Constructing Modern Knowledge begins with a ritual intended to kickoff four days of project-based learning. I learned a version of this brainstorming technique in the 1980s from my mentors, Dan and Molly Lynn Watt. I ask participants to take over their teacher hat and put on their learner hat; to spend a few days learning selfishly.
Participants are asked to share an idea for something they wish to make – not a set of techniques or skills they wish to learn. We write all of the ideas down on large Post-It notes hanging on the wall. Once the project ideas are shared, I ask who is interested in each project. You may express interest in as many projects as appeal to you. Those people’s names are then listed under each project. It is around this time that someone points out that the number of projects outnumbers participants. So, we may consolidate project ideas.
After allowing everyone to marinate in the project ideas, I ask for a volunteer to be a beacon, not a leader, for each project. The only responsibility of the “beacon” is standing somewhere for a few minutes so potential collaborators know where to “bunch up.”
That’s it! There is no formal instruction, Constructing Modern Knowledge participants then spend the next 3 1/2 days working on a variety of projects in a supportive, material rich, non-coercive environment.
At CMK 2011, Rick Weinberg, a learning specialist for a BOCES in upstate NY, contributed an interesting project idea. Rick said that he wanted to invent a way to charge his iPhone while riding his bicycle to work. Crazy, right?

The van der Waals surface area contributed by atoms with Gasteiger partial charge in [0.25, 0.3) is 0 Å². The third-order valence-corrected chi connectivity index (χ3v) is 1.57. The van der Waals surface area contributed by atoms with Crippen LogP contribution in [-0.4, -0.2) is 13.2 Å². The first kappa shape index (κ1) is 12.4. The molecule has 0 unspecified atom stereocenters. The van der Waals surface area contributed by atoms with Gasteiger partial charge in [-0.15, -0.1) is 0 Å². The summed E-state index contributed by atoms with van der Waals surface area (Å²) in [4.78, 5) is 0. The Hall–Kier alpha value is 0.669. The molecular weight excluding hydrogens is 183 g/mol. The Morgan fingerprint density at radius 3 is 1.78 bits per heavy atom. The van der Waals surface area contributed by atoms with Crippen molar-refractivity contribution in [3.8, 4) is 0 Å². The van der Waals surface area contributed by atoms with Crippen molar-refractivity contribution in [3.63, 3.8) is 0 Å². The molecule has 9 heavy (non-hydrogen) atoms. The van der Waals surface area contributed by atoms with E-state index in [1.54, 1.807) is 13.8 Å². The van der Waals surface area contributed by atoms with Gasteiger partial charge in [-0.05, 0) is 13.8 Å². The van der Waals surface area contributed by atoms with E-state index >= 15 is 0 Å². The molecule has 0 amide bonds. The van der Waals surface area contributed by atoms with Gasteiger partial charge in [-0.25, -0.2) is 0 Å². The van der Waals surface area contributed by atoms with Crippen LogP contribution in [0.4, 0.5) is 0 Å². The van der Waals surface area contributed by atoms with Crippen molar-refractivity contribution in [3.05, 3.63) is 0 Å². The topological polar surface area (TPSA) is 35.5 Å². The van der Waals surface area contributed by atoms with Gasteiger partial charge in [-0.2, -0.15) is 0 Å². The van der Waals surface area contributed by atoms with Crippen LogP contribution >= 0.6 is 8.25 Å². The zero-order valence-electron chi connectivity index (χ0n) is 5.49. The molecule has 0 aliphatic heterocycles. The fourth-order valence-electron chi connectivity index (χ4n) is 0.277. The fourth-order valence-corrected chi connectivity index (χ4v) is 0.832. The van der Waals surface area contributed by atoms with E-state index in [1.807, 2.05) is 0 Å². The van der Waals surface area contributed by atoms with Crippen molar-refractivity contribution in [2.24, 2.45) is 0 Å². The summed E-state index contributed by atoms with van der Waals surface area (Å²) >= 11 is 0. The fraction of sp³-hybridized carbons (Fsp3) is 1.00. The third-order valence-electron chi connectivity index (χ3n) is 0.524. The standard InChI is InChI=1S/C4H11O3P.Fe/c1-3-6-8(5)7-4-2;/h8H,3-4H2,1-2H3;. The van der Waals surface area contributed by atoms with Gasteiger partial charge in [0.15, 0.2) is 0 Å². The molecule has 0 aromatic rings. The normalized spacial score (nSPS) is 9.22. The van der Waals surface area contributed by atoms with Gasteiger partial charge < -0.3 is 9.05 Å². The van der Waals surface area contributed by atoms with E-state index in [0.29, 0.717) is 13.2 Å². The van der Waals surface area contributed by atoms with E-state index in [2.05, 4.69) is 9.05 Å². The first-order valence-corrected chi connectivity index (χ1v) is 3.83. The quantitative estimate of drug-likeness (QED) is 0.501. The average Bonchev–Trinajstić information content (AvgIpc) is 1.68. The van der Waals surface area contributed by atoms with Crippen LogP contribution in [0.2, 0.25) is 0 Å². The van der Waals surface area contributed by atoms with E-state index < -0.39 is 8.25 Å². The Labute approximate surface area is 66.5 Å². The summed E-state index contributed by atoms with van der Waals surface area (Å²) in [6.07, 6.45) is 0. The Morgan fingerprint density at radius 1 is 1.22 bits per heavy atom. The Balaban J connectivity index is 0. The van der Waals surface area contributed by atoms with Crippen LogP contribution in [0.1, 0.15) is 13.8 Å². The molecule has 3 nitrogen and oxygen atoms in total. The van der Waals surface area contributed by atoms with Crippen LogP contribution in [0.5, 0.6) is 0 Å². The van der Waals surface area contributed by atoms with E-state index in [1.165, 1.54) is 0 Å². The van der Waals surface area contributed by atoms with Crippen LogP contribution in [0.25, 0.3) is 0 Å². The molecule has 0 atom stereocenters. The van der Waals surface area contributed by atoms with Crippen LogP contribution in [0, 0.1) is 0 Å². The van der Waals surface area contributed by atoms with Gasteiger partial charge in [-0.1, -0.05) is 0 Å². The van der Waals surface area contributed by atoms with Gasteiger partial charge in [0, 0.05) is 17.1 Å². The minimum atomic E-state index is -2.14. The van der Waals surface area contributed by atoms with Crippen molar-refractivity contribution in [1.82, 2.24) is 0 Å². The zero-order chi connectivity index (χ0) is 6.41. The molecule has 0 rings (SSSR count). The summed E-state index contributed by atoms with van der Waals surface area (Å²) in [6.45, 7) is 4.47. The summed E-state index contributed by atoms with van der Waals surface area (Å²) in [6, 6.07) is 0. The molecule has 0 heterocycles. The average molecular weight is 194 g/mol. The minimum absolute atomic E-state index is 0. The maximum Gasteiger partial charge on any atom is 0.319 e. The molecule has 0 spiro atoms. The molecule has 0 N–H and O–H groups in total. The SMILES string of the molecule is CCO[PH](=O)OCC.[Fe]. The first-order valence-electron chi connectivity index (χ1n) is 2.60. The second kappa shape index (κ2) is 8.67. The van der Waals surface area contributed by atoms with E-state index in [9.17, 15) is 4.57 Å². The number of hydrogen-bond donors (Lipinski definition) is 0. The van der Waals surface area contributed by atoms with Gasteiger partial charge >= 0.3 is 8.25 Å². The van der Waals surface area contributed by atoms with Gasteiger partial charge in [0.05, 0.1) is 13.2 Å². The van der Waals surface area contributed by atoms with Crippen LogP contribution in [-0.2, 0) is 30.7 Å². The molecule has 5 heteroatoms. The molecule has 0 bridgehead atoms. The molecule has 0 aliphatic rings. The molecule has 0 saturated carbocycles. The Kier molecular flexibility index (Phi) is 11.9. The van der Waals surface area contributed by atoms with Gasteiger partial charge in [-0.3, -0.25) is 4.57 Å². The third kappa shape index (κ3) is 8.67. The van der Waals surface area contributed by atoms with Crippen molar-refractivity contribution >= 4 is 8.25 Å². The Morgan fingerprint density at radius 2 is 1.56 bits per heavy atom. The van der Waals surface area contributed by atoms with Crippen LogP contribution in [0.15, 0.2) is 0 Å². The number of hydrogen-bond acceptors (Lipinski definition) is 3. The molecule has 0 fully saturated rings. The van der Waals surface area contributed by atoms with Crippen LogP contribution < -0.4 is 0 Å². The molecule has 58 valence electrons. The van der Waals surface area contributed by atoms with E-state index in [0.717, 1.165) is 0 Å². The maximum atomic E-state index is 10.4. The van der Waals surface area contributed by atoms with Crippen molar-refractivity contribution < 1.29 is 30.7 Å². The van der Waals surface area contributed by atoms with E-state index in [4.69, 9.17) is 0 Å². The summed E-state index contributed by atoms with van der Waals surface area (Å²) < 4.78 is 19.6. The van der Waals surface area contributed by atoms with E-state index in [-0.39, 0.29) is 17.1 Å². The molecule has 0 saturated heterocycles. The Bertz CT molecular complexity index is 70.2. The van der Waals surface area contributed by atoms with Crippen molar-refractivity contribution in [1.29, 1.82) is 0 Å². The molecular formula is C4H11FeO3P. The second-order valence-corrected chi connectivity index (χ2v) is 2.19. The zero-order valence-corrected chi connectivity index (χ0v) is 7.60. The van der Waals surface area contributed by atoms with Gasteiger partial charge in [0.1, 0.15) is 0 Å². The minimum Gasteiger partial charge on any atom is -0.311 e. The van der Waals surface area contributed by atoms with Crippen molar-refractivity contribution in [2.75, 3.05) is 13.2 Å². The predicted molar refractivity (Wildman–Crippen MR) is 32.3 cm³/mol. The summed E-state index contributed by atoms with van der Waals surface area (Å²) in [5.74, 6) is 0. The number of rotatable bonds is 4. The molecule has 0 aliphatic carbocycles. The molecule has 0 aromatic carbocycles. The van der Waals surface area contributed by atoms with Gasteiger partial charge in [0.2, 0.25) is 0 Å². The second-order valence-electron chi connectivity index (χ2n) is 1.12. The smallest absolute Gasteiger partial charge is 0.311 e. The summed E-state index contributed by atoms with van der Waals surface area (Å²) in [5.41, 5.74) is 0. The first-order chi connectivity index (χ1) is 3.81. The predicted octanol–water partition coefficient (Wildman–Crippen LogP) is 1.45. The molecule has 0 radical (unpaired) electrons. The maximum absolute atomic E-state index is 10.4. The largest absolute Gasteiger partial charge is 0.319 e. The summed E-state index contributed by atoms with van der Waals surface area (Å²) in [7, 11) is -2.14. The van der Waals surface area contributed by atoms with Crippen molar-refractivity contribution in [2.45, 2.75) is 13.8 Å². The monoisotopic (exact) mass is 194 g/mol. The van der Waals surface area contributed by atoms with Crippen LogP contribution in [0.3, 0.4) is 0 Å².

Although, several people indicated interest in Rick’s project, he largely worked alone. He began building a LEGO model in which a motor was used as a generator and a small lightbulb would be used to indicate the generation of electricity.
Throughout the project development process, members of the Constructing Modern Knowledge faculty check-in with participants or are asked to share specific expertise. More often than not, this is an opportunity for
Day two saw a local participant contribute a bicycle to our collection of objects to think with. This upped the ante for Rick and allowed him to move from model to a series of prototypes
After another couple of days tinkering, experimenting, engineering and over-engineering (see video for explanation), the craziest thing happened. The invention worked!
As Rick peddles the bike, energy is generated by the LEGO generator attached to the rear wheel and powers the attached iPhone backup battery.
As word spread of his success as an inventor, Rick’s fellow educators participating in Constructing Modern Knowledge wanted to see for themselves, ask questions and document the LEGO Bicycle iPhone Charger with all manner of cameras, cellphones and iPads.
Rick Weinberg is obviously an engineer with years worth of science and engineering experience under his belt, right?
Is it possible that complex work, like that demonstrated by this project, is possible without following a hierarchical sequence of skill development or formal instruction? Or can a good motivating prompt, appropriate materials, supportive culture and sufficient time allow learners of all ages to solve problems bigger than themselves?
Watch the following video telling the story of Rick’s project development and the myriad of interdisciplinary lessons learned en-route.